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Balle Aiyyo! Mixed matches score high

Balle Aiyyo! Mixed matches score high

Author: Saira Kurup
Publication: The Times of India
Date: November 29, 2009
URL: http://timesofindia.indiatimes.com/home/sunday-toi/view-from-venus/Balle-Aiyyo-Mixed-matches-score-high/articleshow/5280372.cms

Introduction: Marriages across the classic North-South Indian divide are now increasingly common

Neetu P Nair, nee Pahuja, probably never thought she would one day be celebrating Karva Chauth in a Malayali household. But that's what she did this year, dressed in her festive finery. It was exactly one year since she married Prasanth. "My parents-in-law told me to celebrate it the way I wanted," says Neetu, who describes Delhi as home. Neetu is increasingly the rule, not the exception. Marriages across Indian states - and especially across the classic northsouth divide - are increasingly common in the metros. Neetu and Prasanth say they married each other because they wanted to but now, they're trying to overturn the great divide with a mixed menu - sometimes, dal-chawal; sometimes, sambar-rice.

They are in sync with an ongoing wave of change. Sociologist Mala Kapur Shankardass says, "People are eating food from other regions, wearing non-typical dress, communicating in English." But she warns that this does not mean the end of regionalism.

Though "the so-called North-South divide is breaking up, state-wise identities are becoming more visible," says Shankardass. For the new professional couples, the ancient stereotypes belong to a bygone era. The bias is simple, clear cut and very outdated -- that all those living south of Hyderabad are 'ayyo Madrasis', vegetarian and wear lungis and all those living north of Agra are Punjabi, love butter chicken and wear loud clothes.

Venkatesh Reddy, 29, whose wife, Neena, 25, is Punjabi, says people aren't generally able to discern he is southern Indian because he has no "regional" accent.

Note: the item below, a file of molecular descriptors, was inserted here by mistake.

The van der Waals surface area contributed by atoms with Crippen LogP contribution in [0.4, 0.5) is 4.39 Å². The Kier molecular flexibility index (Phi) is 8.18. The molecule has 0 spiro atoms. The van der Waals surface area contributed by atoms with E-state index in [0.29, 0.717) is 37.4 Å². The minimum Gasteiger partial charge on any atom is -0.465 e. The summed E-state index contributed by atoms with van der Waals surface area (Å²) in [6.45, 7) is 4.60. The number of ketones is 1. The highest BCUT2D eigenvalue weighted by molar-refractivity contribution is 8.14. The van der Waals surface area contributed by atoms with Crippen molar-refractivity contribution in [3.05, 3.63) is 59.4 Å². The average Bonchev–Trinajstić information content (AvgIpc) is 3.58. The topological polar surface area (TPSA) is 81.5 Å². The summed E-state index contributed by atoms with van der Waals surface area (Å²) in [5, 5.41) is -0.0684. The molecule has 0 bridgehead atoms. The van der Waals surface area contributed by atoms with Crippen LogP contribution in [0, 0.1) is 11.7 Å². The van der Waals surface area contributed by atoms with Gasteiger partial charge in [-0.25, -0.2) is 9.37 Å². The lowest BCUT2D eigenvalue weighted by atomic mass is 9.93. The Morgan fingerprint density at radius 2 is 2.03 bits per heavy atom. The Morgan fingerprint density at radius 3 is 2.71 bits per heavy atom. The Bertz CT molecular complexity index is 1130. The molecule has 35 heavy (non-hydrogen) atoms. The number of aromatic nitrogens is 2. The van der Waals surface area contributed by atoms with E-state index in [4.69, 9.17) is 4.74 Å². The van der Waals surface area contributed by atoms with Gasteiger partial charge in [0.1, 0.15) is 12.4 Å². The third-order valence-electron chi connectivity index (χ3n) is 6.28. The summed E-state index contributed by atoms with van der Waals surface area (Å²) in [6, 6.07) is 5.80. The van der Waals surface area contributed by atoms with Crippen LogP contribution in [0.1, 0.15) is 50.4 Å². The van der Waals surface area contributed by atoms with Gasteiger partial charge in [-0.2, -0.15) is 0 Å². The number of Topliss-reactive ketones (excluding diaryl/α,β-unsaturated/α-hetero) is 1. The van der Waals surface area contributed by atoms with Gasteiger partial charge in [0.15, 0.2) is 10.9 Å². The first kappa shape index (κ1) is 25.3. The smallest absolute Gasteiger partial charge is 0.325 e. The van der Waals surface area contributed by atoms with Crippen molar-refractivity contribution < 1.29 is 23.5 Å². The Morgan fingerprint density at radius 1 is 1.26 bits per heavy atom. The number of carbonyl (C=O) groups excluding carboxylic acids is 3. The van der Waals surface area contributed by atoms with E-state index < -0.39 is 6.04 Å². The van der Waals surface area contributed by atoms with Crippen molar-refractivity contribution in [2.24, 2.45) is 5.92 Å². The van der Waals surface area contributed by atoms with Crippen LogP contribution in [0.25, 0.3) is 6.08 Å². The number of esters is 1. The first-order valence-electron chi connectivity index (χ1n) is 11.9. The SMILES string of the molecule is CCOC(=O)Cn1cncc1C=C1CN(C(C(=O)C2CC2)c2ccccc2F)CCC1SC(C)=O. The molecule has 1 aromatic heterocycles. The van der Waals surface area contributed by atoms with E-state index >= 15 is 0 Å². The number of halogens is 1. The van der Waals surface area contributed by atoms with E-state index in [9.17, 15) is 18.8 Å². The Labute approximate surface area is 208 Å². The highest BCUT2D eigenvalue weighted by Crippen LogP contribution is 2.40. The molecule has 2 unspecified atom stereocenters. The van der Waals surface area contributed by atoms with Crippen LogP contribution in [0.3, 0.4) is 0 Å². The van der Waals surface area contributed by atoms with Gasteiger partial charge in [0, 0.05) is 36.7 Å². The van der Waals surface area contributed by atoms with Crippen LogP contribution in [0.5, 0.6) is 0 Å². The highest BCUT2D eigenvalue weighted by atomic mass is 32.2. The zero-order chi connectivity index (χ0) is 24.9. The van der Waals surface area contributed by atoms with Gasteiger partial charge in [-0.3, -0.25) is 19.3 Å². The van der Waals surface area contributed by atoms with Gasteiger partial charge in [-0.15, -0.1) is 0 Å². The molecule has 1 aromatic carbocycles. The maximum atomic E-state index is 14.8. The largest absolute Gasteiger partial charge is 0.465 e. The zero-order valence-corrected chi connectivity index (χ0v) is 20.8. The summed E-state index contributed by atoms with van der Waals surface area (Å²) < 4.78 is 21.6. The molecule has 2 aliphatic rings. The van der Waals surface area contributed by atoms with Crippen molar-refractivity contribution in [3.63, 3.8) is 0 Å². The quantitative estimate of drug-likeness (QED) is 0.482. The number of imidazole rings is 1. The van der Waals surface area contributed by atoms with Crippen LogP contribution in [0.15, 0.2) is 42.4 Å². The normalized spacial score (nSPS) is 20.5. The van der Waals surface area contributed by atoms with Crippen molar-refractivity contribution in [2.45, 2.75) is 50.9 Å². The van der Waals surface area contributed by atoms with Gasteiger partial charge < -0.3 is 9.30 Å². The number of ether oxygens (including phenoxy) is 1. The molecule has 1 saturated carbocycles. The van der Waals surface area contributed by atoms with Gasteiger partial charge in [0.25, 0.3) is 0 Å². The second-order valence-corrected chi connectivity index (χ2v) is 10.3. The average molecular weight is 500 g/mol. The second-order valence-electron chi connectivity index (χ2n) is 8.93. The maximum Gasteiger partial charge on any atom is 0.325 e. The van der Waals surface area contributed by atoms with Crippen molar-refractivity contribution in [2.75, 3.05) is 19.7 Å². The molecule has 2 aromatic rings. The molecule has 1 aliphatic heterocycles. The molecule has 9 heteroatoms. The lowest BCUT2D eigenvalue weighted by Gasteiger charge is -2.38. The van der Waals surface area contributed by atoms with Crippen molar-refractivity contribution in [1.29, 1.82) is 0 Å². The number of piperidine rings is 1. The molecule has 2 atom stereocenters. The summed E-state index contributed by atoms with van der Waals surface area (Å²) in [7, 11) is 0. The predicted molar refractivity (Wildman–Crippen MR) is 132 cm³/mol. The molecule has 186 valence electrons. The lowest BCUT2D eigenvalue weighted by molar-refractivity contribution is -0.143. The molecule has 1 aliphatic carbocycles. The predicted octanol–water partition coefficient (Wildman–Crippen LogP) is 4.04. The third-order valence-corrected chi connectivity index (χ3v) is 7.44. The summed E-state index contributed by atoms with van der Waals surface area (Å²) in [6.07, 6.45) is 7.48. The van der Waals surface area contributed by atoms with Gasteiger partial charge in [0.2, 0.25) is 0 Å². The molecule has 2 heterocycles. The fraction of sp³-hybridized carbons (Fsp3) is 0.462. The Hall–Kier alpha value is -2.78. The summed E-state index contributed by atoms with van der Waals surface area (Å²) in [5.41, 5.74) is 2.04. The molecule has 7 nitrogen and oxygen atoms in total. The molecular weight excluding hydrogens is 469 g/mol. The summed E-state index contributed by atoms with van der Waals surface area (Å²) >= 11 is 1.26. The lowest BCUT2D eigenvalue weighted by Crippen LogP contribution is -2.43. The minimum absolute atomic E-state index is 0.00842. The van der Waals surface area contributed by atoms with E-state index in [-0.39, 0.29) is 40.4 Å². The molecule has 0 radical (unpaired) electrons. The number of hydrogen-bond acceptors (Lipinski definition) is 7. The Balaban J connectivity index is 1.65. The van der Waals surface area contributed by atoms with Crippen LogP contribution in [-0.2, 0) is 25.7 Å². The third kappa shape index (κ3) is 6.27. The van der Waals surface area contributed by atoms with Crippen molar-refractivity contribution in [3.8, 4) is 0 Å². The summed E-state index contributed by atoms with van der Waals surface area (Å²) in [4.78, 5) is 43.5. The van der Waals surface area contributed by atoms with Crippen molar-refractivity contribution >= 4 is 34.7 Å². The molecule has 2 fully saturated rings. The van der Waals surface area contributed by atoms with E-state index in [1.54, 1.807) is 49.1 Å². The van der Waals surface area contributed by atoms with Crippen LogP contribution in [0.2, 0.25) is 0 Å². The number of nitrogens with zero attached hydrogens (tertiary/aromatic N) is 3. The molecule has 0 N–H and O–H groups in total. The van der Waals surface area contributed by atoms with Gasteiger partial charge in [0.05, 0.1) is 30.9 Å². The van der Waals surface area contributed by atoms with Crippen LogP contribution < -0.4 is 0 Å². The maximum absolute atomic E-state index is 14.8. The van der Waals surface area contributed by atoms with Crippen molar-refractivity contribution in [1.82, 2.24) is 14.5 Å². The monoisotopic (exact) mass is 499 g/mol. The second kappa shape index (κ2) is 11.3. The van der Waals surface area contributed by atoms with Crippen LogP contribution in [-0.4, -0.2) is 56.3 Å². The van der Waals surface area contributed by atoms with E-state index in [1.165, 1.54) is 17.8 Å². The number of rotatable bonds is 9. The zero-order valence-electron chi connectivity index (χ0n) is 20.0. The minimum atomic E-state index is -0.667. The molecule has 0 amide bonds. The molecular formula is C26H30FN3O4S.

Ram Mohan, 34, and a Malayali, who is married to north Indian Prachi Mishra, 28, speak in English at home. But they try and keep their two-year-old son Udayi in touch with his multicultural lineage. Prachi speaks to him in Hindi and Mohan in Malayalam. "I think Udayi is a little confused to hear so many languages," laughs Prachi.

Then, there's food. Prachi says "food is an issue that takes more time to be sorted out." It was the same for Neetu who took a while to adjust to Malayali cuisine. "It tastes very different. But now I am okay with it. Besides, I do cook North Indian food for breakfast sometimes," she says.

Unlike Punjab's famous white butter fix though, the older generation's misgivings are still harder to melt. "My mother was upset, but my father was okay with our decision to get married," says Mohan. Both Venkatesh and Neena's families were also hostile to the idea of a union. "Now, my mother likes to observe some customs but she also tries to make Neena comfortable whenever we visit them," chuckles Venkatesh.

Culture curry, anyone?

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